A Teacher’s View of SB6

Senate Bill 6 is a bill that is aimed at judging teachers solely based upon their students’ test scores. It eliminates tenure for new teachers entering the system and penalizes teachers if their students do not perform well on tests without taking into account factors beyond the teacher’s control that include: a child’s home environment, test anxiety, barriers of language and students who read far below grade levels but were passed through the system as well as a myriad of other factors.

What if we applied Senate Bill 6 to legislators?

By Mike Matteo

Senate Bill 6 is a bill that is aimed at judging teachers based upon their students’ test scores.  It eliminates tenure for new teachers entering the system and penalizes teachers if their students do not perform well on tests without taking into account factors beyond the teacher’s control that include: a child’s home environment, test anxiety, barriers of language and students who read far below grade levels but were passed through the system as well as a myriad of other factors.  The goal of the bill is to improve education by “weeding out” bad teachers.

I wholeheartedly agree with getting rid of incompetent teachers, however, I think that the bill should not just apply to educators.  It should be extended to all government jobs, in particular local, state and federal legislators.  How many times have we heard President Obama state that he inherited the bad economy from the Bush Administration?  If Senate Bill 6 were applied to him, he’d be penalized because the economy is still floundering.  Why are teachers being singled out by this legislation?  Imagine if we could say to representatives at the local, state and federal levels, “You’re insane spending practices, inept policies, gross miscalculations and failure to implement sound economic policies has plunged a once prosperous economy into a deep recession and Americans are suffering on a daily basis.  You’re fired!”  Of course they would divert the blame elsewhere because that is simply politics as usual.  Democrats blame Republicans and Republicans blame Democrats and they all sit back and, at least in Congress, receive automatic pay raises that they voted for themselves. 

I have been a teacher and would definitely agree that some teachers should not be teaching.  However, there are many fine teachers who deserve a better fate than to make teaching a career and then, after putting in X number of quality years, get fired because their students perform poorly on standardized tests.  I once had a class of seniors where the average student was reading at a fourth grade reading level.  I worked very hard with those students but no matter what I did they struggled learning history because they came into my class with issues that I couldn’t combat by working with them for 5 hours a week.  I’ve taught students who were put in my class who spoke little to no English who would fail tests because they didn’t understand the language and the bureaucracy at the school just said, “Deal with it.”  I was a very hardworking teacher who loved what I did; however, the myopic nature of the same bureaucrats who implement policies without thinking about their consequences drove me out of the classroom.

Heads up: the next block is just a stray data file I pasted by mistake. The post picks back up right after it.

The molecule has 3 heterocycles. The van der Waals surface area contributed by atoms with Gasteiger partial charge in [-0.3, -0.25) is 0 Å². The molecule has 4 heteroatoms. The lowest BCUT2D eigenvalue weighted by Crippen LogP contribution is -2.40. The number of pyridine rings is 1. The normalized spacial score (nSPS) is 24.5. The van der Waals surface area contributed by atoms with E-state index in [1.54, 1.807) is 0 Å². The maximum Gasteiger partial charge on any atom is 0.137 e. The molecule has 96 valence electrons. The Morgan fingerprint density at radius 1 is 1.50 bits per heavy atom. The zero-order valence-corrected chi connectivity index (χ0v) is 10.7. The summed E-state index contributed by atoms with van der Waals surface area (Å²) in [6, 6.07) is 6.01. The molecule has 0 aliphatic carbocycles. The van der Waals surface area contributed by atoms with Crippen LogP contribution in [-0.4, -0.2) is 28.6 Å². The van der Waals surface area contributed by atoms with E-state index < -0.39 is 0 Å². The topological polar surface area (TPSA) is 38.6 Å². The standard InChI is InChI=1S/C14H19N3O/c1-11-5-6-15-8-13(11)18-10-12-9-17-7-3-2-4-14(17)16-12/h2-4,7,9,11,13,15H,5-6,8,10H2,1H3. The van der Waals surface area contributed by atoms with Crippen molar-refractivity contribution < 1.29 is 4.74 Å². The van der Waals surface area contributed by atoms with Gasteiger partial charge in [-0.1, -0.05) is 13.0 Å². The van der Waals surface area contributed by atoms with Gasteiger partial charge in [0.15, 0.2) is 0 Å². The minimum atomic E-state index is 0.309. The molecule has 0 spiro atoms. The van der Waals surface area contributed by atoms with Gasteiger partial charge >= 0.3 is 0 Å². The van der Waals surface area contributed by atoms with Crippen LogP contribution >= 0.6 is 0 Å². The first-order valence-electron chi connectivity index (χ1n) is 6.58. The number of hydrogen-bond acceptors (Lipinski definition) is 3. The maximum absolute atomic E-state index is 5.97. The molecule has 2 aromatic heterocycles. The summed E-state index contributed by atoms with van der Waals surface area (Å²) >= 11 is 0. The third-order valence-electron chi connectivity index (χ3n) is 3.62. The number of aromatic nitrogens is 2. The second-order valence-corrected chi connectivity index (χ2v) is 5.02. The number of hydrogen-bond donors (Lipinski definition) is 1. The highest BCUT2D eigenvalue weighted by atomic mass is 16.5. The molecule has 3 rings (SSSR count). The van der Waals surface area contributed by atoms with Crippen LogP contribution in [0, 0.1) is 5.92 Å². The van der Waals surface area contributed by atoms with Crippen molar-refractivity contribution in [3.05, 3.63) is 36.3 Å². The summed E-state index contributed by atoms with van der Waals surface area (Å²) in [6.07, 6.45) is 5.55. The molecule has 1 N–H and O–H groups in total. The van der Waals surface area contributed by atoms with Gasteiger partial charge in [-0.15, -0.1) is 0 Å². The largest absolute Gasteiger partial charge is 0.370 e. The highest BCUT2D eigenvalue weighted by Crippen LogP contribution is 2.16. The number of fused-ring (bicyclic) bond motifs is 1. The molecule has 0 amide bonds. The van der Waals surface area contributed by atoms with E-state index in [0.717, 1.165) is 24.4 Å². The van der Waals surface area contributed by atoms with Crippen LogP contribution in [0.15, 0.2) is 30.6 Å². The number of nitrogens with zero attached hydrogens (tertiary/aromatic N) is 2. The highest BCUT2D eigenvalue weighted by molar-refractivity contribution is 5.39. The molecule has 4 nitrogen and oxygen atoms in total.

Students are the consumers of education and just as businesses try to meet the needs of their customers to earn a profit it is about time that the educational system takes into account what students need to be successful.

There is definitely a need to evaluate the effectiveness of teachers and, thus, improve the educational system.  My suggestion would be to administer a pre-test to students the first day they show up for class.  The teacher spends the year teaching the material and at the end of the school year the students take the same test and the two tests are compared.  This, along with evaluations from administrators should be used to determine the effectiveness of teachers.  I don’t think that legislators would like it very much if their jobs/salaries were tied to factors that they felt were beyond their control so why are they attempting to impose this same ridiculous system on teachers?

Mike Matteo is a resident of Tampa, Florida where he was a public and private high school teacher who taught classes in economics, history, psychology and philosophy. Mike has written twenty-three full-length feature films, several stage plays and works with students to improve their SAT, ACT and FCAT scores. He has also written or co-authored three books, including one on education. E-mail him at: writer161@aol.com.

14 thoughts on “A Teacher’s View of SB6”

  1. seems the first sentence is incorrect….”solely”…implies the only measure for teachers “judging” is test scores….believe such is part of the process!


  2. The idiots in the legislature passed the bill last night of course. Now we have to rely on Charlie Crist to veto it. What is this world coming to?